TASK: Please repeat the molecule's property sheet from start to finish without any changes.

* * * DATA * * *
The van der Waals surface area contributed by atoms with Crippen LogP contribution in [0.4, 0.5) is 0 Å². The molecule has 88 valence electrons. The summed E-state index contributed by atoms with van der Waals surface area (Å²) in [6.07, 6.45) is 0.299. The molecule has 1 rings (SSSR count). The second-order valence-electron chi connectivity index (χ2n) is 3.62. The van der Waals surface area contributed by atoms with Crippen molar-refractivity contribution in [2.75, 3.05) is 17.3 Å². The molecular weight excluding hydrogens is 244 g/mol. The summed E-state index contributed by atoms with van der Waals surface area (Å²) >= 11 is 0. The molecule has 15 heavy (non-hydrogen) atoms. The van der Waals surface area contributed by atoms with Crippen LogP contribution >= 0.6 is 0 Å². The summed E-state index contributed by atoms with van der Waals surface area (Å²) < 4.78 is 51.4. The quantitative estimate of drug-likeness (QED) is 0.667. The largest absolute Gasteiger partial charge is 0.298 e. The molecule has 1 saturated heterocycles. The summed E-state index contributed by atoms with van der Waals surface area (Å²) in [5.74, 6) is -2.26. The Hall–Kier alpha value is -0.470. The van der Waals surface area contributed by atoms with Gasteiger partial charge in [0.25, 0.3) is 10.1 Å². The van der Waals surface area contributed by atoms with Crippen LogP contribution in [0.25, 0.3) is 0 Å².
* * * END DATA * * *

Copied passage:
The van der Waals surface area contributed by atoms with Crippen LogP contribution in [0.4, 0.5) is 0 Å². The molecule has 88 valence electrons. The summed E-state index contributed by atoms with van der Waals surface area (Å²) in [6.07, 6.45) is 0.299. The molecule has 1 rings (SSSR count). The second-order valence-electron chi connectivity index (χ2n) is 3.62. The van der Waals surface area contributed by atoms with Crippen molar-refractivity contribution in [2.75, 3.05) is 17.3 Å². The molecular weight excluding hydrogens is 244 g/mol. The summed E-state index contributed by atoms with van der Waals surface area (Å²) >= 11 is 0. The molecule has 15 heavy (non-hydrogen) atoms. The van der Waals surface area contributed by atoms with Crippen LogP contribution >= 0.6 is 0 Å². The summed E-state index contributed by atoms with van der Waals surface area (Å²) < 4.78 is 51.4. The quantitative estimate of drug-likeness (QED) is 0.667. The largest absolute Gasteiger partial charge is 0.298 e. The molecule has 1 saturated heterocycles. The summed E-state index contributed by atoms with van der Waals surface area (Å²) in [5.74, 6) is -2.26. The Hall–Kier alpha value is -0.470. The van der Waals surface area contributed by atoms with Gasteiger partial charge in [0.25, 0.3) is 10.1 Å². The van der Waals surface area contributed by atoms with Crippen LogP contribution in [0.25, 0.3) is 0 Å².